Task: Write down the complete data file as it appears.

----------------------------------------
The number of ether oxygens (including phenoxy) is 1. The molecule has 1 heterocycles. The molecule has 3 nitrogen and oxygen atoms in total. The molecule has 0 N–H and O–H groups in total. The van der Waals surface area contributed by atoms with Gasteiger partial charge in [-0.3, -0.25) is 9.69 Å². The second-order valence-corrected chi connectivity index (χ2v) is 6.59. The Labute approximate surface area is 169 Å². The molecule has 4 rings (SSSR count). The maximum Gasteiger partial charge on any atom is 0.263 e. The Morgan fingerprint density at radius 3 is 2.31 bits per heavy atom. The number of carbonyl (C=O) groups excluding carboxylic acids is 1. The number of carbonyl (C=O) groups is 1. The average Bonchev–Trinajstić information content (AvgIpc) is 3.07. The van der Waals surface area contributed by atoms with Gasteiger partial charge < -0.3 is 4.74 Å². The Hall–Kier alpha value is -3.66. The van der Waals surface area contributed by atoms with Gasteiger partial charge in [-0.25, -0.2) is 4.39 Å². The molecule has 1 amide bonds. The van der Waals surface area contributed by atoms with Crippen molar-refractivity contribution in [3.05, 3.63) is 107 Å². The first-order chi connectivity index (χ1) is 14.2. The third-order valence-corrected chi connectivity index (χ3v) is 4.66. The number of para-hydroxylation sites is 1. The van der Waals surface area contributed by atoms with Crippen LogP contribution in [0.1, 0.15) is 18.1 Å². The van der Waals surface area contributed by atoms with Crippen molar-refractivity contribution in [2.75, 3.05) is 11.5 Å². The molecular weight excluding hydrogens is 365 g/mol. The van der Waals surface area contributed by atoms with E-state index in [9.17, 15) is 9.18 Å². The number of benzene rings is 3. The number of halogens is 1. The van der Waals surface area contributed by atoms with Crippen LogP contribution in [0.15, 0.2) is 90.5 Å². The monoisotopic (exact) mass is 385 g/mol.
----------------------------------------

The number of ether oxygens (including phenoxy) is 1. The molecule has 1 heterocycles. The molecule has 3 nitrogen and oxygen atoms in total. The molecule has 0 N–H and O–H groups in total. The van der Waals surface area contributed by atoms with Gasteiger partial charge in [-0.3, -0.25) is 9.69 Å². The second-order valence-corrected chi connectivity index (χ2v) is 6.59. The Labute approximate surface area is 169 Å². The molecule has 4 rings (SSSR count). The maximum Gasteiger partial charge on any atom is 0.263 e. The Morgan fingerprint density at radius 3 is 2.31 bits per heavy atom. The number of carbonyl (C=O) groups excluding carboxylic acids is 1. The number of carbonyl (C=O) groups is 1. The average Bonchev–Trinajstić information content (AvgIpc) is 3.07. The van der Waals surface area contributed by atoms with Gasteiger partial charge < -0.3 is 4.74 Å². The Hall–Kier alpha value is -3.66. The van der Waals surface area contributed by atoms with Gasteiger partial charge in [-0.25, -0.2) is 4.39 Å². The molecule has 1 amide bonds. The van der Waals surface area contributed by atoms with Crippen molar-refractivity contribution in [3.05, 3.63) is 107 Å². The first-order chi connectivity index (χ1) is 14.2. The third-order valence-corrected chi connectivity index (χ3v) is 4.66. The number of para-hydroxylation sites is 1. The van der Waals surface area contributed by atoms with Crippen LogP contribution in [0.1, 0.15) is 18.1 Å². The van der Waals surface area contributed by atoms with Crippen molar-refractivity contribution in [2.75, 3.05) is 11.5 Å². The molecular weight excluding hydrogens is 365 g/mol. The van der Waals surface area contributed by atoms with E-state index in [9.17, 15) is 9.18 Å². The number of benzene rings is 3. The number of halogens is 1. The van der Waals surface area contributed by atoms with Crippen LogP contribution in [0.15, 0.2) is 90.5 Å². The monoisotopic (exact) mass is 385 g/mol.